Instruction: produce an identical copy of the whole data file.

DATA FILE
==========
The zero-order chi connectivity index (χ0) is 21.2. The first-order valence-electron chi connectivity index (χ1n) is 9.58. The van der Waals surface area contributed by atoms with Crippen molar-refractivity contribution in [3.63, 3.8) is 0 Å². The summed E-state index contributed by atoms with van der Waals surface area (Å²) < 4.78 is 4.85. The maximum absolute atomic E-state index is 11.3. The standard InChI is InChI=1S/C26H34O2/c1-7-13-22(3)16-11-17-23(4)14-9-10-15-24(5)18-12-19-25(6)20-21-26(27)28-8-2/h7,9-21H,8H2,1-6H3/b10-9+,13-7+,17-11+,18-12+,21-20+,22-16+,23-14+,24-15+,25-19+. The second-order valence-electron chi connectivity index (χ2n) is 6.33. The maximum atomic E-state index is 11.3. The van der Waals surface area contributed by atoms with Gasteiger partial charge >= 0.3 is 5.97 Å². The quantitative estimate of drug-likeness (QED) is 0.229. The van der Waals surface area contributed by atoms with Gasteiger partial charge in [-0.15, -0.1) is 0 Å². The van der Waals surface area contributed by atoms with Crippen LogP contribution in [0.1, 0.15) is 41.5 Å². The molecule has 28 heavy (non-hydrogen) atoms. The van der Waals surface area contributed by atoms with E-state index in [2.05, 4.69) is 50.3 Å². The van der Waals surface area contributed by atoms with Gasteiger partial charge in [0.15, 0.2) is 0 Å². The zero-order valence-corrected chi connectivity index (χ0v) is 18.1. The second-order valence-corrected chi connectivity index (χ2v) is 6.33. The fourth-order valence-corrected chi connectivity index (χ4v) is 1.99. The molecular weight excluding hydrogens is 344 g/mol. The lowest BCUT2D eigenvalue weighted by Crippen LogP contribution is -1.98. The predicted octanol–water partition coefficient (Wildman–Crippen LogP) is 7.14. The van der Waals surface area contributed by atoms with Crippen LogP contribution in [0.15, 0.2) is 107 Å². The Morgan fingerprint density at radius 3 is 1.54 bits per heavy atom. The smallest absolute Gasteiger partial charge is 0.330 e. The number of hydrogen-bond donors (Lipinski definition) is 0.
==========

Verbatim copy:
The zero-order chi connectivity index (χ0) is 21.2. The first-order valence-electron chi connectivity index (χ1n) is 9.58. The van der Waals surface area contributed by atoms with Crippen molar-refractivity contribution in [3.63, 3.8) is 0 Å². The summed E-state index contributed by atoms with van der Waals surface area (Å²) < 4.78 is 4.85. The maximum absolute atomic E-state index is 11.3. The standard InChI is InChI=1S/C26H34O2/c1-7-13-22(3)16-11-17-23(4)14-9-10-15-24(5)18-12-19-25(6)20-21-26(27)28-8-2/h7,9-21H,8H2,1-6H3/b10-9+,13-7+,17-11+,18-12+,21-20+,22-16+,23-14+,24-15+,25-19+. The second-order valence-electron chi connectivity index (χ2n) is 6.33. The maximum atomic E-state index is 11.3. The van der Waals surface area contributed by atoms with Gasteiger partial charge >= 0.3 is 5.97 Å². The quantitative estimate of drug-likeness (QED) is 0.229. The van der Waals surface area contributed by atoms with Gasteiger partial charge in [-0.15, -0.1) is 0 Å². The van der Waals surface area contributed by atoms with Crippen LogP contribution in [0.1, 0.15) is 41.5 Å². The molecule has 28 heavy (non-hydrogen) atoms. The van der Waals surface area contributed by atoms with E-state index in [2.05, 4.69) is 50.3 Å². The van der Waals surface area contributed by atoms with Gasteiger partial charge in [0.15, 0.2) is 0 Å². The zero-order valence-corrected chi connectivity index (χ0v) is 18.1. The second-order valence-corrected chi connectivity index (χ2v) is 6.33. The fourth-order valence-corrected chi connectivity index (χ4v) is 1.99. The molecular weight excluding hydrogens is 344 g/mol. The lowest BCUT2D eigenvalue weighted by Crippen LogP contribution is -1.98. The predicted octanol–water partition coefficient (Wildman–Crippen LogP) is 7.14. The van der Waals surface area contributed by atoms with Crippen LogP contribution in [0.15, 0.2) is 107 Å². The Morgan fingerprint density at radius 3 is 1.54 bits per heavy atom. The smallest absolute Gasteiger partial charge is 0.330 e. The number of hydrogen-bond donors (Lipinski definition) is 0.